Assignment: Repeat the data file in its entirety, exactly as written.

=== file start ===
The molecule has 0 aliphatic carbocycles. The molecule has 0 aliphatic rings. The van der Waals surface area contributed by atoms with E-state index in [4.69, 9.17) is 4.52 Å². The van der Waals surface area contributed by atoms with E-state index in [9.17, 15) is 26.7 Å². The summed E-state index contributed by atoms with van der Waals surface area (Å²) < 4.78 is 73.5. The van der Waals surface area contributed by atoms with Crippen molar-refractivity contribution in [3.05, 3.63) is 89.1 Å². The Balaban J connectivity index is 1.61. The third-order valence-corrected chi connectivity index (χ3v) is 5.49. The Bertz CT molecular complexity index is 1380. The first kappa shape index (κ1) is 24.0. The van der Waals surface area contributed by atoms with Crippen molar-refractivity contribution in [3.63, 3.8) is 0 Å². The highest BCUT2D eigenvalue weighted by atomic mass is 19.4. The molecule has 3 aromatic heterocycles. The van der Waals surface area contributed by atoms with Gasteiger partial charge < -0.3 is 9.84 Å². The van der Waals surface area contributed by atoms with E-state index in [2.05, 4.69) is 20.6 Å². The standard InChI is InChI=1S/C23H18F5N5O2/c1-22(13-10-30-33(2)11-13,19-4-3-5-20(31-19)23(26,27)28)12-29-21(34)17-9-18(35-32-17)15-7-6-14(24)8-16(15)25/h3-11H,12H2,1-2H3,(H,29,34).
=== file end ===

The molecule has 0 aliphatic carbocycles. The molecule has 0 aliphatic rings. The van der Waals surface area contributed by atoms with E-state index in [4.69, 9.17) is 4.52 Å². The van der Waals surface area contributed by atoms with E-state index in [9.17, 15) is 26.7 Å². The summed E-state index contributed by atoms with van der Waals surface area (Å²) < 4.78 is 73.5. The van der Waals surface area contributed by atoms with Crippen molar-refractivity contribution in [3.05, 3.63) is 89.1 Å². The Balaban J connectivity index is 1.61. The third-order valence-corrected chi connectivity index (χ3v) is 5.49. The Bertz CT molecular complexity index is 1380. The first kappa shape index (κ1) is 24.0. The van der Waals surface area contributed by atoms with Crippen molar-refractivity contribution in [3.63, 3.8) is 0 Å². The highest BCUT2D eigenvalue weighted by atomic mass is 19.4. The molecule has 3 aromatic heterocycles. The van der Waals surface area contributed by atoms with Gasteiger partial charge < -0.3 is 9.84 Å². The van der Waals surface area contributed by atoms with E-state index in [2.05, 4.69) is 20.6 Å². The standard InChI is InChI=1S/C23H18F5N5O2/c1-22(13-10-30-33(2)11-13,19-4-3-5-20(31-19)23(26,27)28)12-29-21(34)17-9-18(35-32-17)15-7-6-14(24)8-16(15)25/h3-11H,12H2,1-2H3,(H,29,34).